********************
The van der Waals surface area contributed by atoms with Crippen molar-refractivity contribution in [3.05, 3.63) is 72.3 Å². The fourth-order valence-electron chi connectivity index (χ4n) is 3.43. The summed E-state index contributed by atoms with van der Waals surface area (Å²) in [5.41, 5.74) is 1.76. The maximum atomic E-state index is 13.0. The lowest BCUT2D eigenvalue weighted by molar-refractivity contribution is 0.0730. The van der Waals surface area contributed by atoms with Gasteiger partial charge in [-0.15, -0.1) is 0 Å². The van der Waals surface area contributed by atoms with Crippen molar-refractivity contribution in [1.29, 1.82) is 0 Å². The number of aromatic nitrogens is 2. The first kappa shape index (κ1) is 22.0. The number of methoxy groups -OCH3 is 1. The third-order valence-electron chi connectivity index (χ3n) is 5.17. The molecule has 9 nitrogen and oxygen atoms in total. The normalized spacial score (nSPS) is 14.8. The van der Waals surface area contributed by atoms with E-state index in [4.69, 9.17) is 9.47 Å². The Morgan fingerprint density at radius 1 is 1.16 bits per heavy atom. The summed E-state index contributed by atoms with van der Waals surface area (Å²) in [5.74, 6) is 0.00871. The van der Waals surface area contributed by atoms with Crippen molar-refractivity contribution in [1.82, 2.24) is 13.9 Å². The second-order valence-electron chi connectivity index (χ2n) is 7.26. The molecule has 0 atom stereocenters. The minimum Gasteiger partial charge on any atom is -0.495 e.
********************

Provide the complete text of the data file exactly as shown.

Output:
The van der Waals surface area contributed by atoms with Crippen molar-refractivity contribution in [3.05, 3.63) is 72.3 Å². The fourth-order valence-electron chi connectivity index (χ4n) is 3.43. The summed E-state index contributed by atoms with van der Waals surface area (Å²) in [5.41, 5.74) is 1.76. The maximum atomic E-state index is 13.0. The lowest BCUT2D eigenvalue weighted by molar-refractivity contribution is 0.0730. The van der Waals surface area contributed by atoms with Gasteiger partial charge in [-0.15, -0.1) is 0 Å². The van der Waals surface area contributed by atoms with Crippen molar-refractivity contribution in [1.29, 1.82) is 0 Å². The number of aromatic nitrogens is 2. The first kappa shape index (κ1) is 22.0. The number of methoxy groups -OCH3 is 1. The third-order valence-electron chi connectivity index (χ3n) is 5.17. The molecule has 9 nitrogen and oxygen atoms in total. The normalized spacial score (nSPS) is 14.8. The van der Waals surface area contributed by atoms with E-state index in [4.69, 9.17) is 9.47 Å². The Morgan fingerprint density at radius 1 is 1.16 bits per heavy atom. The summed E-state index contributed by atoms with van der Waals surface area (Å²) in [5.74, 6) is 0.00871. The van der Waals surface area contributed by atoms with Crippen molar-refractivity contribution in [1.82, 2.24) is 13.9 Å². The second-order valence-electron chi connectivity index (χ2n) is 7.26. The molecule has 0 atom stereocenters. The minimum Gasteiger partial charge on any atom is -0.495 e.